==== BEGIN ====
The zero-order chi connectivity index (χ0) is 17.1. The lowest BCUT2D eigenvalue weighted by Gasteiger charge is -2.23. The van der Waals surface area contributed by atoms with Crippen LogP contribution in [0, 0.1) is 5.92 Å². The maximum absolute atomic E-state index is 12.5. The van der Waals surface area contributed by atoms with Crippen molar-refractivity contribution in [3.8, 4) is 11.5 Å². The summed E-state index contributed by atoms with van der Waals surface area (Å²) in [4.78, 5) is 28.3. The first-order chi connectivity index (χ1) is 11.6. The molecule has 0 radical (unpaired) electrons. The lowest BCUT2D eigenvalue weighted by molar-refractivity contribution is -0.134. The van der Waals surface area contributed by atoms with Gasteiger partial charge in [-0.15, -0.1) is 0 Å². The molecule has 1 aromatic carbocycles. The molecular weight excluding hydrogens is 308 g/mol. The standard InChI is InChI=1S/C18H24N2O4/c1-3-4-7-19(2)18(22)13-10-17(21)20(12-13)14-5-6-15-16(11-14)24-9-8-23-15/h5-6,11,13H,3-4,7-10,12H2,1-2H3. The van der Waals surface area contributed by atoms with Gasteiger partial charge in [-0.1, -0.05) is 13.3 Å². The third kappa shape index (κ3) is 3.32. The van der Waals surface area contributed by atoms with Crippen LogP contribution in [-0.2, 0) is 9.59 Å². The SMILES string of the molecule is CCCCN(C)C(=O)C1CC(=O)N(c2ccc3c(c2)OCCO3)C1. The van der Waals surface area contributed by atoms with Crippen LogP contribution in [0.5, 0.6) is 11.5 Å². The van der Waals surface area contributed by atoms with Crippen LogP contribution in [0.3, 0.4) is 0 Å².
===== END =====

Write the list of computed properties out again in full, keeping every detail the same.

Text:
The zero-order chi connectivity index (χ0) is 17.1. The lowest BCUT2D eigenvalue weighted by Gasteiger charge is -2.23. The van der Waals surface area contributed by atoms with Crippen LogP contribution in [0, 0.1) is 5.92 Å². The maximum absolute atomic E-state index is 12.5. The van der Waals surface area contributed by atoms with Crippen molar-refractivity contribution in [3.8, 4) is 11.5 Å². The summed E-state index contributed by atoms with van der Waals surface area (Å²) in [4.78, 5) is 28.3. The first-order chi connectivity index (χ1) is 11.6. The molecule has 0 radical (unpaired) electrons. The lowest BCUT2D eigenvalue weighted by molar-refractivity contribution is -0.134. The van der Waals surface area contributed by atoms with Gasteiger partial charge in [-0.15, -0.1) is 0 Å². The molecule has 1 aromatic carbocycles. The molecular weight excluding hydrogens is 308 g/mol. The standard InChI is InChI=1S/C18H24N2O4/c1-3-4-7-19(2)18(22)13-10-17(21)20(12-13)14-5-6-15-16(11-14)24-9-8-23-15/h5-6,11,13H,3-4,7-10,12H2,1-2H3. The van der Waals surface area contributed by atoms with Gasteiger partial charge in [-0.1, -0.05) is 13.3 Å². The third kappa shape index (κ3) is 3.32. The van der Waals surface area contributed by atoms with Crippen LogP contribution in [-0.2, 0) is 9.59 Å². The SMILES string of the molecule is CCCCN(C)C(=O)C1CC(=O)N(c2ccc3c(c2)OCCO3)C1. The van der Waals surface area contributed by atoms with Crippen LogP contribution in [0.5, 0.6) is 11.5 Å². The van der Waals surface area contributed by atoms with Crippen LogP contribution in [0.3, 0.4) is 0 Å².